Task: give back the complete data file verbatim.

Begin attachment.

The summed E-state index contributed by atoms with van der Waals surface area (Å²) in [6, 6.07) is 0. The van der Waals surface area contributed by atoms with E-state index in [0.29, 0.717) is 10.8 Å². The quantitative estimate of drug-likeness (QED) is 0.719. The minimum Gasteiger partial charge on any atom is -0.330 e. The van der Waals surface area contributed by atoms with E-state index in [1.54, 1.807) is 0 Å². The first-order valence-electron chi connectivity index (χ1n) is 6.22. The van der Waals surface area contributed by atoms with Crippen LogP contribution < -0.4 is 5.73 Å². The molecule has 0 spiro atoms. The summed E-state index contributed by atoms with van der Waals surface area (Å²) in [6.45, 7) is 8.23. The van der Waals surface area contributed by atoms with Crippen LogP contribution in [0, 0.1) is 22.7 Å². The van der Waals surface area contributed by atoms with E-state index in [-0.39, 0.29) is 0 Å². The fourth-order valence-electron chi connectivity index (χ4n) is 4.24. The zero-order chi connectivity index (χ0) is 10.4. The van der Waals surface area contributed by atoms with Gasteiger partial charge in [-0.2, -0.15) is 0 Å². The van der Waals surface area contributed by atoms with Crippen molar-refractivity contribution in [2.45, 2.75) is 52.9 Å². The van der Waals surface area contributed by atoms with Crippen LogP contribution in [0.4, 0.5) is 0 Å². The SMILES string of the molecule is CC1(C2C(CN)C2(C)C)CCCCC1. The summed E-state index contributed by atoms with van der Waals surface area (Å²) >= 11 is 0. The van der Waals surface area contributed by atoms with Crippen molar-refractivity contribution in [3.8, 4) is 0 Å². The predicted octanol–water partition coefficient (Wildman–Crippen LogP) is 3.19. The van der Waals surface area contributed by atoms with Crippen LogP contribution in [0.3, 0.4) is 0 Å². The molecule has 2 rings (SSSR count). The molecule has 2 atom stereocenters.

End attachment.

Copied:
The summed E-state index contributed by atoms with van der Waals surface area (Å²) in [6, 6.07) is 0. The van der Waals surface area contributed by atoms with E-state index in [0.29, 0.717) is 10.8 Å². The quantitative estimate of drug-likeness (QED) is 0.719. The minimum Gasteiger partial charge on any atom is -0.330 e. The van der Waals surface area contributed by atoms with E-state index in [1.54, 1.807) is 0 Å². The first-order valence-electron chi connectivity index (χ1n) is 6.22. The van der Waals surface area contributed by atoms with Crippen LogP contribution < -0.4 is 5.73 Å². The molecule has 0 spiro atoms. The summed E-state index contributed by atoms with van der Waals surface area (Å²) in [6.45, 7) is 8.23. The van der Waals surface area contributed by atoms with Crippen LogP contribution in [0, 0.1) is 22.7 Å². The van der Waals surface area contributed by atoms with E-state index in [-0.39, 0.29) is 0 Å². The fourth-order valence-electron chi connectivity index (χ4n) is 4.24. The zero-order chi connectivity index (χ0) is 10.4. The van der Waals surface area contributed by atoms with Gasteiger partial charge in [-0.2, -0.15) is 0 Å². The van der Waals surface area contributed by atoms with Crippen molar-refractivity contribution in [2.45, 2.75) is 52.9 Å². The van der Waals surface area contributed by atoms with Crippen LogP contribution in [0.4, 0.5) is 0 Å². The SMILES string of the molecule is CC1(C2C(CN)C2(C)C)CCCCC1. The summed E-state index contributed by atoms with van der Waals surface area (Å²) >= 11 is 0. The van der Waals surface area contributed by atoms with Crippen molar-refractivity contribution in [3.8, 4) is 0 Å². The predicted octanol–water partition coefficient (Wildman–Crippen LogP) is 3.19. The van der Waals surface area contributed by atoms with Crippen LogP contribution in [0.3, 0.4) is 0 Å². The molecule has 2 rings (SSSR count). The molecule has 2 atom stereocenters.